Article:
Thanks,

Hiztorybuff

EE
EE's picture

Hiztorybuff,

You've cited the file in good form for a file received from NARA--one that would typically carry on the back of a page a stamp with "RG15" penned on it and perhaps another cryptic note to identify the series. However, you also raise a valid issue in questioning whether you need to "indicate that someone copied and digitized the file and sent it" to you. Your statement that the "researcher who went to the National Archives [did not] cite the file" definitely calls into question the thoroughness of the researcher, in which case a cautious citation is wise.

One way to handle the situation (when citing a specific document from the file) might be this:

Marriage certificate, William B. Lamb to Jane L. Lamb, filed with Jane L. Lamb's widow's pension application no. 122,590 (abandoned); service of William B. Lamb (Pvt., Co. E, 168th New York Infantry Volunteers, Civil War); digital images provided by [name], [contact info], [date], without citation of file, series, or record group; typically, such files appear in Record Group 15, National Archives, Washington, D.C.

More broadly, there's a lesson for all of us here: When engaging a researcher to retrieve records from the National Archives, it's wise to tell the researcher in advance that we need a full citation for each document provided.

The Editor

Hiztorybuff
Hiztorybuff's picture

Thank you for your thorough explanation. One other question: was it common for such files to be stamped "abandoned?" I'm assuming, since there is no pension certificate, the application process was suspended for whatever reason. Is there another reason for it to be stamped as such?

Thanks.

 

EE
EE's picture

Hiztorybuff,

Regarding how common it is for pension files to be stamped "abandoned," you would get a much more reliable answer by asking someone who is an authority on military and pension records. One of the best--who had years of daily experience with those records during his DC years--is Craig Scott. His "Stump Craig" blog has been quiet for the past year, but try posting a query there and see if you get an answer.  The URL is http://stumpcraig.blogspot.com/

The Editor

Seekers
Seekers's picture

I am a researcher who pulls records at NARA.  Most of the clients I pull for are other researchers. When asked I will provide a citation, most do not ask. To make sure a request is complete I do copy both the pull slip and the envelope containing the pages. I have never seen a pension record with anything other than an envelope or folder as the container. Occassionally a pension file will be large enough to require two envelopes. I photograph both front and back of each page unless the back page is completely void of any marking.

My concern is, should I be looking for different "parts" of the file in order to provide the information you mentioned in the earlier post.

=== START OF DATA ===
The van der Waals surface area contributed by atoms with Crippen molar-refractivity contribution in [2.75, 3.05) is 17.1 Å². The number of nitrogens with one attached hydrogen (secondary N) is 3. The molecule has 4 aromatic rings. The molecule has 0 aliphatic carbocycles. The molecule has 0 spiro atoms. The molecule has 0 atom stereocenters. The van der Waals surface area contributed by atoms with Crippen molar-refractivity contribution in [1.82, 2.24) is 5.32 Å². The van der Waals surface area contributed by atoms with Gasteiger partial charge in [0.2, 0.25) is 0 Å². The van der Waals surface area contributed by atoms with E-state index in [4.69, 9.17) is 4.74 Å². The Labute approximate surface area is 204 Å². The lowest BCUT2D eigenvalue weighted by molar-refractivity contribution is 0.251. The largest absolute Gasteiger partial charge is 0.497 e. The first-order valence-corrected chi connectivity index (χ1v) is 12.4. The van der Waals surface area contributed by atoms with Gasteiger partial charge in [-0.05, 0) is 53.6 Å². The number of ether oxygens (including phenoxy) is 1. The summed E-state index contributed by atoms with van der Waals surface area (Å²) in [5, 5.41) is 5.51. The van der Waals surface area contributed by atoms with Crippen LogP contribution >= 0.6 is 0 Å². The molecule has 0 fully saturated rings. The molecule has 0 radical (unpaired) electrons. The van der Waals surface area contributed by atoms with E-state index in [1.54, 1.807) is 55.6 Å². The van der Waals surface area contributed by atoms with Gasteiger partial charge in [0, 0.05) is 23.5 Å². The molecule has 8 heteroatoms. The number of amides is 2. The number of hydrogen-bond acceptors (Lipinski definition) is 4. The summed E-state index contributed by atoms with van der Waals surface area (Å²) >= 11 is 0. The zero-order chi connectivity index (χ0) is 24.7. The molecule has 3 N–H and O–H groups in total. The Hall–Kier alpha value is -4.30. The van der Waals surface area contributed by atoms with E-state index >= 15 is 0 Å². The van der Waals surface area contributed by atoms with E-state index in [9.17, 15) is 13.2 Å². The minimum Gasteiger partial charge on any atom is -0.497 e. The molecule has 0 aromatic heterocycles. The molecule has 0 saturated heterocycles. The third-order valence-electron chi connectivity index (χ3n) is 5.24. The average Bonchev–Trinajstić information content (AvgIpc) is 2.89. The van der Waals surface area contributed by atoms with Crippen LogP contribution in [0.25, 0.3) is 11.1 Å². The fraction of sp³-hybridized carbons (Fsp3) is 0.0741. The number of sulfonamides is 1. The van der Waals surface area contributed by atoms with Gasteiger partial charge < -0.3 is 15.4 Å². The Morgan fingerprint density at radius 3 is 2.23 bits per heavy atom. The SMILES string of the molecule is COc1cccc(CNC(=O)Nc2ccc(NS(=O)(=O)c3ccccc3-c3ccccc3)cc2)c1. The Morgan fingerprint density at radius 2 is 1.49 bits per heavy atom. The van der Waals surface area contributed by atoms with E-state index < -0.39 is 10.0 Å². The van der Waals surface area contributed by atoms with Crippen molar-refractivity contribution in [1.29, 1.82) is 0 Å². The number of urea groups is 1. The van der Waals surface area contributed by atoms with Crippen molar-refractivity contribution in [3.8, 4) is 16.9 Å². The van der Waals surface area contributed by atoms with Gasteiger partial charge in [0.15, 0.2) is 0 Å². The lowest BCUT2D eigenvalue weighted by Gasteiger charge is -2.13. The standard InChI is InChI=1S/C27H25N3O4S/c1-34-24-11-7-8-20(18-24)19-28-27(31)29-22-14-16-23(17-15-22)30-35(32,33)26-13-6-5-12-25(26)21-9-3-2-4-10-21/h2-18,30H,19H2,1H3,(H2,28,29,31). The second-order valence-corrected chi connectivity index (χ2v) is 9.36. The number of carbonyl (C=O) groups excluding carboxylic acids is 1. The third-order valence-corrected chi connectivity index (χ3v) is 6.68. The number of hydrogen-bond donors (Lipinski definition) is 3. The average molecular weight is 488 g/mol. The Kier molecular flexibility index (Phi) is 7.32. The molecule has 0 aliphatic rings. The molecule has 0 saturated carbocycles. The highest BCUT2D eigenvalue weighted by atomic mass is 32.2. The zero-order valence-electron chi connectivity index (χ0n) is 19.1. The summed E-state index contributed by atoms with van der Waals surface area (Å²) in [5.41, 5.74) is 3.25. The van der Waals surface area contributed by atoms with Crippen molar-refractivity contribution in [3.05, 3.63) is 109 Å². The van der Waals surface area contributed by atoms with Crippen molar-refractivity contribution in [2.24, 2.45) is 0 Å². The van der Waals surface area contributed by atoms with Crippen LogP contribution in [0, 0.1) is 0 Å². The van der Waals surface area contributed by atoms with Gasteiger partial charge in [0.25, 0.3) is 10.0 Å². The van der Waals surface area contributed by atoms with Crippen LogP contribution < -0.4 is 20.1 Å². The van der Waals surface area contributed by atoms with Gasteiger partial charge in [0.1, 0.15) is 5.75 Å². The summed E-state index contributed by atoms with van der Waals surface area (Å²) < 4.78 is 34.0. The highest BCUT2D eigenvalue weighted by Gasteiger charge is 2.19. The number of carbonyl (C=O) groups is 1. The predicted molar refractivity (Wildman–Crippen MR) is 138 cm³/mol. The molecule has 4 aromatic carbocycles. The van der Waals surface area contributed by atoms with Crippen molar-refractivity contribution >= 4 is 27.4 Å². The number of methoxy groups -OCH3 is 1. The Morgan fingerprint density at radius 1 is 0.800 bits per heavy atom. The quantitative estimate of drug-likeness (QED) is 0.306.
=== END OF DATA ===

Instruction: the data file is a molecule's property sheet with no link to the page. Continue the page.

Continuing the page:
EE
EE's picture

Hello, Seekers:

Thanks for your query. May we encourage you to provide a citation, even though "most" clients don't think to ask?

In response to your question in the last paragraph: If your client requests a simple "pull and copy," then no, that would not normally involve your "looking for different 'parts' of the file." You would simply copy whatever is in the file and leave it up to your client to do the analysis and interpretation.

What your clients need for a "pull and copy" are the citation essentials for NARA records bulleted at EE 11.1--specifically, bullets 2-6:

  • Item of interest, with relevant names, item description, dates, page numbers
  • File Unit Name (in this case, the soldier's ID and file number)
  • Series Name, with inclusive dates
  • Subgroup Name, with inclusive dates;
  • Record Group Name, inclusive dates & record group number
  • Archive & location

The first element of the citation, which I have grayed out above, is not one you have to deal with. Your clients, as researchers and writers, will assemble the info for the first bullet: each time they cite data from a specific document from the file, then they should identify that specific document.

You, on the other hand, are the one who needs to supply them with the data for the other five bullets. I realize that NARA will typically serve you the file without a citation. In that case you, as the professional, would know the archive and the record group you were using. You would also have at hand sufficient data to identify the file unit in standard form. You can then pull NARA's preliminary inventory to that record group to correctly identify the series and subgroup, according to the specific type of pension file that you have pulled.

Your clients will then bless you. Even the ones who don't know they need a citation will, eventually, be grateful that they engaged someone who understood what they needed even when they didn't.

Appreciatively,